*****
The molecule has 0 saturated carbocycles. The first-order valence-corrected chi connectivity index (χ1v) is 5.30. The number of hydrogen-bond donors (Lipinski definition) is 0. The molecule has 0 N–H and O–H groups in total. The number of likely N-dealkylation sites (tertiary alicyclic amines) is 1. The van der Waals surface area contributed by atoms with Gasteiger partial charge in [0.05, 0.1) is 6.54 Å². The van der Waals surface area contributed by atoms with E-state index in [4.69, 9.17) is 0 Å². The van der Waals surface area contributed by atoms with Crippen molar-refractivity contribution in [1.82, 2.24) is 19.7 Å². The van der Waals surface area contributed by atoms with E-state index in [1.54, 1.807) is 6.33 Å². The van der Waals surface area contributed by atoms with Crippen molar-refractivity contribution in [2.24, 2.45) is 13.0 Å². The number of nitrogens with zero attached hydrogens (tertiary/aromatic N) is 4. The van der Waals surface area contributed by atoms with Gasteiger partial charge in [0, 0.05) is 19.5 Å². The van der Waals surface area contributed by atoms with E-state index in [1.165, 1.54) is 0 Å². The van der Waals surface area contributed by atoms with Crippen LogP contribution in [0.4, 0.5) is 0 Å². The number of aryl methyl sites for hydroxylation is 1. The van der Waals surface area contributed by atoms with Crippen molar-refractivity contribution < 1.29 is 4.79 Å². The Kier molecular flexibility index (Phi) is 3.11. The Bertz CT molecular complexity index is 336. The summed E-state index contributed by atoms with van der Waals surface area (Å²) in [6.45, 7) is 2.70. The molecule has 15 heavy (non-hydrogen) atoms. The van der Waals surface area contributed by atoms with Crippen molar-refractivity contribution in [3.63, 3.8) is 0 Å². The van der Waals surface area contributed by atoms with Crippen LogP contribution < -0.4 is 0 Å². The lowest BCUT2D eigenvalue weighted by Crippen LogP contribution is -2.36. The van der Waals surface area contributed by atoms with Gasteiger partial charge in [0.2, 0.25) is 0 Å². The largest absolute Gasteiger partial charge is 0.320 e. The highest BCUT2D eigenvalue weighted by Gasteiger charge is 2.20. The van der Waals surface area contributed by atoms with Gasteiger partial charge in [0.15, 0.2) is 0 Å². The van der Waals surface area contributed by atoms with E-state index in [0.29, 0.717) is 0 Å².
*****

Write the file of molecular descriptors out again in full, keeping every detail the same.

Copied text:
The molecule has 0 saturated carbocycles. The first-order valence-corrected chi connectivity index (χ1v) is 5.30. The number of hydrogen-bond donors (Lipinski definition) is 0. The molecule has 0 N–H and O–H groups in total. The number of likely N-dealkylation sites (tertiary alicyclic amines) is 1. The van der Waals surface area contributed by atoms with Gasteiger partial charge in [0.05, 0.1) is 6.54 Å². The van der Waals surface area contributed by atoms with E-state index in [4.69, 9.17) is 0 Å². The van der Waals surface area contributed by atoms with Crippen molar-refractivity contribution in [1.82, 2.24) is 19.7 Å². The van der Waals surface area contributed by atoms with E-state index in [1.54, 1.807) is 6.33 Å². The van der Waals surface area contributed by atoms with Crippen molar-refractivity contribution in [2.24, 2.45) is 13.0 Å². The number of nitrogens with zero attached hydrogens (tertiary/aromatic N) is 4. The van der Waals surface area contributed by atoms with Gasteiger partial charge in [0, 0.05) is 19.5 Å². The van der Waals surface area contributed by atoms with E-state index in [1.165, 1.54) is 0 Å². The van der Waals surface area contributed by atoms with Crippen LogP contribution in [0.4, 0.5) is 0 Å². The number of aryl methyl sites for hydroxylation is 1. The van der Waals surface area contributed by atoms with Crippen molar-refractivity contribution < 1.29 is 4.79 Å². The Kier molecular flexibility index (Phi) is 3.11. The Bertz CT molecular complexity index is 336. The summed E-state index contributed by atoms with van der Waals surface area (Å²) in [6.45, 7) is 2.70. The molecule has 15 heavy (non-hydrogen) atoms. The van der Waals surface area contributed by atoms with Crippen molar-refractivity contribution in [3.63, 3.8) is 0 Å². The van der Waals surface area contributed by atoms with Crippen LogP contribution < -0.4 is 0 Å². The lowest BCUT2D eigenvalue weighted by Crippen LogP contribution is -2.36. The van der Waals surface area contributed by atoms with Gasteiger partial charge in [0.2, 0.25) is 0 Å². The largest absolute Gasteiger partial charge is 0.320 e. The highest BCUT2D eigenvalue weighted by Gasteiger charge is 2.20. The van der Waals surface area contributed by atoms with Gasteiger partial charge in [0.15, 0.2) is 0 Å². The van der Waals surface area contributed by atoms with E-state index in [0.29, 0.717) is 0 Å².